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Open Petition for ARIN-prop-266: BGP Hijacking is an ARIN Policy Violation (fwd)

On Fri, Apr 26, 2019 at 12:49 PM William Herrin <bill at herrin.us> wrote:

> I personally support the petition. I think the out of scope reasoning is
> flawed. By enforcing minimum assignment sizes, ARIN has long acted as a
> gatekeeper to the routing system, controlling who can and can not
> participate. For better or worse, that puts the proposal in scope.
> I personally think it's for worse. I oppose the proposal itself. I'd just
> as soon ARIN not act as a gatekeeper to BGP and certain don't want to see
> it expand that role.

A couple of things spring to mind here now that I've given this a few more
minutes' thought.  I agree with your reasoning as to why it makes sense for
this to be considered in scope for ARIN.

As far as expanding roles goes... Over the past few decades, we've all
watched as the internet became less and less "wild wild west" and more and
more controlled (sometimes centrally, sometimes in a more or less
decentralized way) by various organizations and entities.   In various and
sundry ways, bad actors could get away with plenty of things in 1990 that
they cannot so easily today.  It may be the case that this problem will be
"solved" in some way by someone, but that "someone" may end up being a less
engaged community or a less democratic organization than ARIN is.
Ultimately, ARIN does a better job than some other internet governance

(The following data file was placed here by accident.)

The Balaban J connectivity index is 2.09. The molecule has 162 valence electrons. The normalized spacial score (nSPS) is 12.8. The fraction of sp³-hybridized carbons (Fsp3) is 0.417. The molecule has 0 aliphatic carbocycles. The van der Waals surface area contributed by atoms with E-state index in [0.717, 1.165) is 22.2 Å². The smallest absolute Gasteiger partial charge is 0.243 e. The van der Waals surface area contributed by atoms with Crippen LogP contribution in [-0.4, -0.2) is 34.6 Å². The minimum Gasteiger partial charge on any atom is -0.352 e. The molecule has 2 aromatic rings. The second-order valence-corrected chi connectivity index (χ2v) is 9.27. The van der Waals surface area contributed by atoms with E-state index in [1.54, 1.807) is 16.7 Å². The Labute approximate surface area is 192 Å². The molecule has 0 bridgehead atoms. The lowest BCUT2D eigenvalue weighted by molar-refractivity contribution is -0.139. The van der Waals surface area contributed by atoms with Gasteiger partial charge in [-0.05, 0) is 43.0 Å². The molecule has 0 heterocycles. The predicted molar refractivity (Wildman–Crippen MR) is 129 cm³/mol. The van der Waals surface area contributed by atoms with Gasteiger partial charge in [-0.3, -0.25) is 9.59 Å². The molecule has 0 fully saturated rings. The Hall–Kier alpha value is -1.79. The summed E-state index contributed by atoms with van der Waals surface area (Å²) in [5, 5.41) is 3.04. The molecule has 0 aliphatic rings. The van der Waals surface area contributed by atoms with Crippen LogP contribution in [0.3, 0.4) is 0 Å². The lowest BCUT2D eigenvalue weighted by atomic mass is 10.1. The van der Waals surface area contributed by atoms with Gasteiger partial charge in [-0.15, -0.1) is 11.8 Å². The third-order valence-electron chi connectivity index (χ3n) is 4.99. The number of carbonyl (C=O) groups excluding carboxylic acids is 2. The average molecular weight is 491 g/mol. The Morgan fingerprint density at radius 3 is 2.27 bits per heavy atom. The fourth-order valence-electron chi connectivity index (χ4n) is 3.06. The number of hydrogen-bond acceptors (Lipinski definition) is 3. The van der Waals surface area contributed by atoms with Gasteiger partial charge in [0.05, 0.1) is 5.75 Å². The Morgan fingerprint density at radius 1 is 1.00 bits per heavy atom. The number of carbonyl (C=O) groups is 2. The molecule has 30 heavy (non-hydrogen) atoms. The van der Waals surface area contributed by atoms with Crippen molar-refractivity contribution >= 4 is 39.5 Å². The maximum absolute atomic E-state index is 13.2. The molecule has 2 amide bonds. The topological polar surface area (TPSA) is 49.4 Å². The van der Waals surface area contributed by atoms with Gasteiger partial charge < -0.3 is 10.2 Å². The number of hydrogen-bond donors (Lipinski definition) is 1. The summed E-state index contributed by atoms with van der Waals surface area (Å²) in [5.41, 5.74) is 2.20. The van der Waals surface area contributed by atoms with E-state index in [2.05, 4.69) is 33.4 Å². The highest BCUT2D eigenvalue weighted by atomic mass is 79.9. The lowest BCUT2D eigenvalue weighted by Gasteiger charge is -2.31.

bodies of promoting stakeholder and community interaction and some degree
of democracy.  We have to consider the question: if some organization is
going to expand into this role, is it better that ARIN be the organization
to do so instead of one which may be ultimately less democratic and more

One major problem with the proposal, having given it a couple of minutes
thought, that I can see as of now would be enforcement being dependent on
knowing whom the perpetrator is.  If I decide to announce to some other
networks some IP space owned by Carlos, but I prepend Bill's ASN to my
announcement, how does Carlos know that I'm the bad actor and not Bill?
Having good communication between network operators to determine where the
issue actually lies is critical.  Unfortunately, that doesn't always
happen.  When we talk about leveraging ARIN's authority or potentially
applying penalties of any sort to bad behavior, we have to be able to be
certain whom the bad actor is so that the penalties are not inappropriately
applied to an uninvolved or innocent third party.

Additionally, a question of scope does arise with regard to which resources
ARIN would be able to enforce any such policy with regard to.  Indeed, the
proposal as written currently calls for a "pool of worldwide experts"
despite being a proposal submitted to an RIR which is explicitly not
worldwide in scope.  For example, if a network with an ASN assigned by ARIN
is "hijacking" address space that is allocated by APNIC (or any other RIR)
to an entity outside of ARIN's region, would this be an issue for ARIN to
consider?  What if ARIN-registered address space is being "hijacked" by an
entity with a RIPE ASN and which is not located within ARIN territory?  I
suspect that for this proposal to have any meaningful enforcement
mechanisms, it would require inter-RIR cooperation on enforcement, and
that's a very large can of worms.  Not one that is impossible to overcome,
but likely one which will require several years of scrutiny, discussion,
and negotiation prior to any real world implementation.

Ultimately, I don't think I can support a proposal this vague, either.  For
something like this I think we need a lot more objective language and a lot
more specifics and details.  We must make policies easy to comply with, and
at all costs avoid vagueness which may allow for anything less than
completely fair and objective enforcement - regardless of how simple the
concept may seem to us on the outset.

Take care,
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